Namassssskar, main hoon Aaaaashutosh”. This familiar refrain, first heard on Aaj Tak and now echoing at the IBN 7, is the signature tune of the man who is now at the helm of affairs at one of the biggest channels in India.
The name itself is an introduction for Ashutosh, the Managing Editor of IBN 7. A small town boy born to an Income Tax Official, Ashutosh says he never dreamt of being a journalist. “The first time I ever contemplated penning my thoughts was in 1989 when in China, Tiananmen Square was making news and in India, the Ayodhya issue was on the boil. I wanted to write and got an opportunity at Saptahik Hindustan to write occasional columns.” And this small step of giving words to ideas on paper led him to the towering heights.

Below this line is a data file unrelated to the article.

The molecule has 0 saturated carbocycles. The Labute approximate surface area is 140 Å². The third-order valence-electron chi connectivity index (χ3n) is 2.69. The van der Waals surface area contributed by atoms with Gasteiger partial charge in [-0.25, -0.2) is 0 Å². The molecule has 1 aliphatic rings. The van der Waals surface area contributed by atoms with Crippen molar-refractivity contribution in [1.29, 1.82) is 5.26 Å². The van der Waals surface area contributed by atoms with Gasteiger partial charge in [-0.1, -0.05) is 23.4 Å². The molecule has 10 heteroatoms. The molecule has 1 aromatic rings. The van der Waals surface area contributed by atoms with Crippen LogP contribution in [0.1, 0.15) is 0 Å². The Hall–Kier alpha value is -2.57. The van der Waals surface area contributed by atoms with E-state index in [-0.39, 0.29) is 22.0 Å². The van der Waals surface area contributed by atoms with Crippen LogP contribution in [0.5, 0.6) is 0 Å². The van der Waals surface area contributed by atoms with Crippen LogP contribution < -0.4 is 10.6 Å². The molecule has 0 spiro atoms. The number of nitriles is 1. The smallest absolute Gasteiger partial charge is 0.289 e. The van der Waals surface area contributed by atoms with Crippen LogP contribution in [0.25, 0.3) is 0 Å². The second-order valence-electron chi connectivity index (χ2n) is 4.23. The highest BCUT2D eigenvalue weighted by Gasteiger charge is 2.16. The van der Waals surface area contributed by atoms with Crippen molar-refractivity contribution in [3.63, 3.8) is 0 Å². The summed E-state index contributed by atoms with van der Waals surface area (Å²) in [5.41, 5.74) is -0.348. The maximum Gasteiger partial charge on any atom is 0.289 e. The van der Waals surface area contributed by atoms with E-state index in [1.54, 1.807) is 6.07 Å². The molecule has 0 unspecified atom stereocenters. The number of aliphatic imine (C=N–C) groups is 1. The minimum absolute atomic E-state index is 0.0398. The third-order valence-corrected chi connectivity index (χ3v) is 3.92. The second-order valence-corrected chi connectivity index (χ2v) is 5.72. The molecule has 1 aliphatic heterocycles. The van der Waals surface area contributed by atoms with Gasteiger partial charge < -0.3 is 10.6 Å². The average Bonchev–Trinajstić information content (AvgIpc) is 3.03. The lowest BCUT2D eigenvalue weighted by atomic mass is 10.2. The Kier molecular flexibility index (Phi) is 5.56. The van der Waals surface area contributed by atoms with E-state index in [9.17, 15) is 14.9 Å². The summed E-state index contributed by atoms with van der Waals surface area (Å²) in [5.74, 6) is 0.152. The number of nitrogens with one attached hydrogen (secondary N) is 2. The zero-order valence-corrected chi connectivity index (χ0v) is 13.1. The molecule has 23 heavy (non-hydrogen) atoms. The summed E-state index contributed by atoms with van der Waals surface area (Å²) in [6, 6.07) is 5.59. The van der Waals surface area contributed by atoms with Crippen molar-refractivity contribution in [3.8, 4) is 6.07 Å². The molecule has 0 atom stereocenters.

Ashu’ to his friends and colleagues, he says he did have a wish to be able to make a positive intervention in society, to be able to say what he felt at the top of his voice and from the bottom of his heart. The man who never hesitates to call a spade a spade on TV, says the more he got attached to the medium, the better was his career progression, blossoming day by day.
Did he ever think he would be the Editor of a leading media organisation? The answer is a resounding ‘No’. Ask him about his ambitions and he tells you that all he ever wanted was to be able to earn Rs 10,000 a month, own a Maruti and a two-bedroom flat that he could call his own. Delhi gave him that and much more. But the capital itself happened to Ashutosh by chance. His father wanted him to be a doctor. He even appeared for the CPMT but failed. And that helped shape the scheme of things to come.